In 1941 the type of paper stapler that is the most common in use today was developed: the four way paper stapler. With the four way, the operator could either use the stapler to staple papers to wood or cardboard, or used to staple like pliers for bags, or the normal way with the head positioned a small distance above the stapling plate. The stapling plate is known as the anvil. The anvil often has two settings: the first, and by far most common, is the reflexive setting, also known as the “primary” or “permanent” setting. It is used to staple papers which are not expected to need separation. If rotated 180° or slid to its second position, the anvil will be set on the sheer setting, also known as “secondary”, “temporary”, or “straight”. Stapling with this setting will result in more-weakly secured papers, but a staple that is much easier to remove. The use of the second setting is almost never seen, however, due to the prevalence of staple removers and the general lack of knowledge about its use.[11] Some simple modern staplers feature a fixed anvil that lacks the sheer position.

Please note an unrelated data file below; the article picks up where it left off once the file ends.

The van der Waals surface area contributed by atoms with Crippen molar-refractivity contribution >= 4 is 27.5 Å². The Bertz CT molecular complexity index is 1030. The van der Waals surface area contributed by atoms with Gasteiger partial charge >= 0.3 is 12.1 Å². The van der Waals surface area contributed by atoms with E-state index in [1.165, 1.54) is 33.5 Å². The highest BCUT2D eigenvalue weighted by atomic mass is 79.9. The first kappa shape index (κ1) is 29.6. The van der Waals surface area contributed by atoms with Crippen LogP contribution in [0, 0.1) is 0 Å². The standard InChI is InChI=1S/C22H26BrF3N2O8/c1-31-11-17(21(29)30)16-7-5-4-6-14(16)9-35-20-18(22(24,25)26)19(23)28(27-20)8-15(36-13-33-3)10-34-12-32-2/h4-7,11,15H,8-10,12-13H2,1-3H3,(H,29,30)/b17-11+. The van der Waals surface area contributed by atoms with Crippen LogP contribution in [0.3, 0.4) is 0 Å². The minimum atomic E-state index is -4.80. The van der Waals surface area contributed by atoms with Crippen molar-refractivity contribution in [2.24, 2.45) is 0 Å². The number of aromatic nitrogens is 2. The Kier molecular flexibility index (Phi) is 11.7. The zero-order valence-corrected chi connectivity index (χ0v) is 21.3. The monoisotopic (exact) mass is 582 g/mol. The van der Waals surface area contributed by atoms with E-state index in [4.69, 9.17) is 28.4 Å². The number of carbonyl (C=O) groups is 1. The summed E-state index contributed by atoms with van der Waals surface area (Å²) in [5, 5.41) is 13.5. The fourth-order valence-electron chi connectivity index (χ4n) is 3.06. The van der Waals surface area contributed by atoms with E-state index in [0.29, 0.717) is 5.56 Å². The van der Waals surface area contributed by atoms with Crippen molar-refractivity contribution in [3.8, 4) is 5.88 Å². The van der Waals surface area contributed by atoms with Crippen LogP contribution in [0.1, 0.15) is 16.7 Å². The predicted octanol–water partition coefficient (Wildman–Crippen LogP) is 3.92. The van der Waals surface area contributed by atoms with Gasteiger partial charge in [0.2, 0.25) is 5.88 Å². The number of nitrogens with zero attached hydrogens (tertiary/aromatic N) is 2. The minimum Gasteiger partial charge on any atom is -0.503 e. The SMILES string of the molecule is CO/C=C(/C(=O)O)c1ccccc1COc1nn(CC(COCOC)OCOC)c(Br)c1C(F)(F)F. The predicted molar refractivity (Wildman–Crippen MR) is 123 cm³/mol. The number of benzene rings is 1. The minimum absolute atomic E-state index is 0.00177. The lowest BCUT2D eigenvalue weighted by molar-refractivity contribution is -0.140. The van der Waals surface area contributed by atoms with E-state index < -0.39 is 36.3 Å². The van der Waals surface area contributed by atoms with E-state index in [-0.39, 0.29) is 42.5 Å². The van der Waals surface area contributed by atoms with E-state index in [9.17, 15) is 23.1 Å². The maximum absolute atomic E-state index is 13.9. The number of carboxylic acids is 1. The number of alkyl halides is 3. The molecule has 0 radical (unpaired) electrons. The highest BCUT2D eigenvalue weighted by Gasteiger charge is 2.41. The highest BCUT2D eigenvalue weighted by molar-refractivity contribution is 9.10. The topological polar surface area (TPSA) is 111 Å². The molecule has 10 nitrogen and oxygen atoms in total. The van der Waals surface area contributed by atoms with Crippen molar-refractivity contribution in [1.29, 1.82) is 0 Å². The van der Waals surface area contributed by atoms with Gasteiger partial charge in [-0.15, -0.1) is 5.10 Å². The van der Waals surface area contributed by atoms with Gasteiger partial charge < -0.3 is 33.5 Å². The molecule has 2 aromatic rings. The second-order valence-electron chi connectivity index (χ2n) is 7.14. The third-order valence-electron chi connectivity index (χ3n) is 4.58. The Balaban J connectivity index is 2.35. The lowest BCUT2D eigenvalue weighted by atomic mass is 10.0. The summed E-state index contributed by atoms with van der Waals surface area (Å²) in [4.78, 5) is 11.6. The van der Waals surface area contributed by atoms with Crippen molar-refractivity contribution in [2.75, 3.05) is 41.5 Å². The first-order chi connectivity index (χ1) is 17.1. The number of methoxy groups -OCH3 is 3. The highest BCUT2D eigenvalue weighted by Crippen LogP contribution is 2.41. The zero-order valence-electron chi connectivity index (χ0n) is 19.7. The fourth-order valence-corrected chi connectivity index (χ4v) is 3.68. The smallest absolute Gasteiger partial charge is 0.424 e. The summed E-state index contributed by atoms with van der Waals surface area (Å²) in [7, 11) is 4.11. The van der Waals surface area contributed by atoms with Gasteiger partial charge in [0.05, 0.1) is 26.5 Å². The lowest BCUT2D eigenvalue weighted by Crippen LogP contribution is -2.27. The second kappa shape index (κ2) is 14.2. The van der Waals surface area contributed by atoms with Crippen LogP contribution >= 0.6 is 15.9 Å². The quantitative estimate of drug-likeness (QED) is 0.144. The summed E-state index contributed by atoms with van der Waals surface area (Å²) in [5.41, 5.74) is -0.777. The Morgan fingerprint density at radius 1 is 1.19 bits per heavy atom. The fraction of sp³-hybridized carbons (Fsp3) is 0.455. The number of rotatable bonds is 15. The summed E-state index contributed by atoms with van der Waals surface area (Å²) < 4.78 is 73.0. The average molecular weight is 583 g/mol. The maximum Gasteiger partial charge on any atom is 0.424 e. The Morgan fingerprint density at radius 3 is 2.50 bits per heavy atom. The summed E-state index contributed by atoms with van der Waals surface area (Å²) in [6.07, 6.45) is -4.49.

Modern staplers continue to evolve and adapt to the changing habits of users. Less-effort, or easy-squeeze / use staplers, for example, make use of different leverage efficiencies to reduce the amount of force the user need apply. As a result, these staplers tend to be used in work environments where repetitive, large stapling jobs are routine.

Some modern desktop staplers make use of Flat Clinch technology. With Flat Clinch staplers, the staple legs first pierce the paper and are then bent over and pressed absolutely flat against the paper – doing away with the two-setting anvil commonly used and making use of a recessed stapling base in which the legs are folded. Accordingly, staples do not have sharper edges exposed and lead to flatter stacking of paper – saving on filing and binder space.